“The Mutability of Literature” announced the age of “excessive multiplication,”
where freedom from parchment and quill made “every one a writer, and enabled
every mind to pour itself into print, and diffuse itself over the whole
intellectual world”—in 1819.  In 1933, a
French observer lamented that recorded music was omnipresent, yet authors
hadn’t been “rewarded in proportion to this enormous expansion of consumption.”
Truly, there is nothing new under the sun.
Baldwin sees the aim
of Google Books as Dionysian—to dissolve all books into a greater carnival of
knowledge, and he’s a bit suspicious, though not condemnatory.  In fact, he’s suspicious of all sides, who
generally look out for their own interests as readers, authors, publishers,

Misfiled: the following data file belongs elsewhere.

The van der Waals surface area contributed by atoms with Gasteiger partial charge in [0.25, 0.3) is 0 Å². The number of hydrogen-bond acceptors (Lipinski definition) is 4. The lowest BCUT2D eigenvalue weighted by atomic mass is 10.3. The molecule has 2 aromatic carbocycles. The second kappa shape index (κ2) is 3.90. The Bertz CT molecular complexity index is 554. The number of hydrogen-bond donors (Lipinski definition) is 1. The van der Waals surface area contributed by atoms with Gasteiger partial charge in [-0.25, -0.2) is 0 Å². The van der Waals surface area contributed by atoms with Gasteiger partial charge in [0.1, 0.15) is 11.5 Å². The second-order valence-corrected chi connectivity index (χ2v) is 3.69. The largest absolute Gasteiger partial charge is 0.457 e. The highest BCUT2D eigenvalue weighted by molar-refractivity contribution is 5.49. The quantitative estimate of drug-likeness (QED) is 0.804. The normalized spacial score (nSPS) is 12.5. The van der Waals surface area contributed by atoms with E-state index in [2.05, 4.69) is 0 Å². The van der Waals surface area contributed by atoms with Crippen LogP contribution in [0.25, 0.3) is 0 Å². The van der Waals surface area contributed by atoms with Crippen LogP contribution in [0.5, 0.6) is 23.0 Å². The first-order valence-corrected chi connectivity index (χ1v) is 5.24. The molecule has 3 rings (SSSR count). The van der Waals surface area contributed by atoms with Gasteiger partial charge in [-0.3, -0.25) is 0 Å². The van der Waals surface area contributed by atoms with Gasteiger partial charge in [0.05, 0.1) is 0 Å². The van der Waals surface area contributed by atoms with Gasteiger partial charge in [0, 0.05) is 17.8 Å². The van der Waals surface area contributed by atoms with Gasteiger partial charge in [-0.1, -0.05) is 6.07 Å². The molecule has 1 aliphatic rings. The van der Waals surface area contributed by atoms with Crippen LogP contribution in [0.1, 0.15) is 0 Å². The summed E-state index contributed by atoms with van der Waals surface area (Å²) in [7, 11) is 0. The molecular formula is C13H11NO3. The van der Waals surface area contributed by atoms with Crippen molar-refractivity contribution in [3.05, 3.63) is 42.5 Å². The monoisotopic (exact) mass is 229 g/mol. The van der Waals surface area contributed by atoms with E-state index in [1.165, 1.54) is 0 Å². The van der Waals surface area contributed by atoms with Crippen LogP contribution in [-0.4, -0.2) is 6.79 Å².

intermediaries, etc. and not for the overall good.  And watch out, Twilight and Fifty Shades
critics: “At no moment do we more date our selves than when we draw the line
between culture and barbarism. Your artistic abuses are your children’s
classics.”
One nit to pick when
he gets to American academics, whose generally restrictionist views he
attributes to not needing to sell books to make a living—Carol Rose is not, as
he strongly implies, a “retooled humanities PhD[], refugee[] from the academic
downturn of the 1980s and ‘90s,” nor would I consider her “heavily influenced
by literary theories from English and comparative literature departments.”  She’s one of our most eminent property
scholars and as hard-nosed a realist as one might hope to find.  
In Baldwin’s view,
the lack of elite/academic support for less expansive authors’ rights regimes
in Europe meant that resistance, when it did come, was even more populist, in the
form of Pirate Parties.  Of course, the U.S.
also got Google arguing in more corporatist terms in favor of “balanced”
copyright.  To Baldwin, the Anglo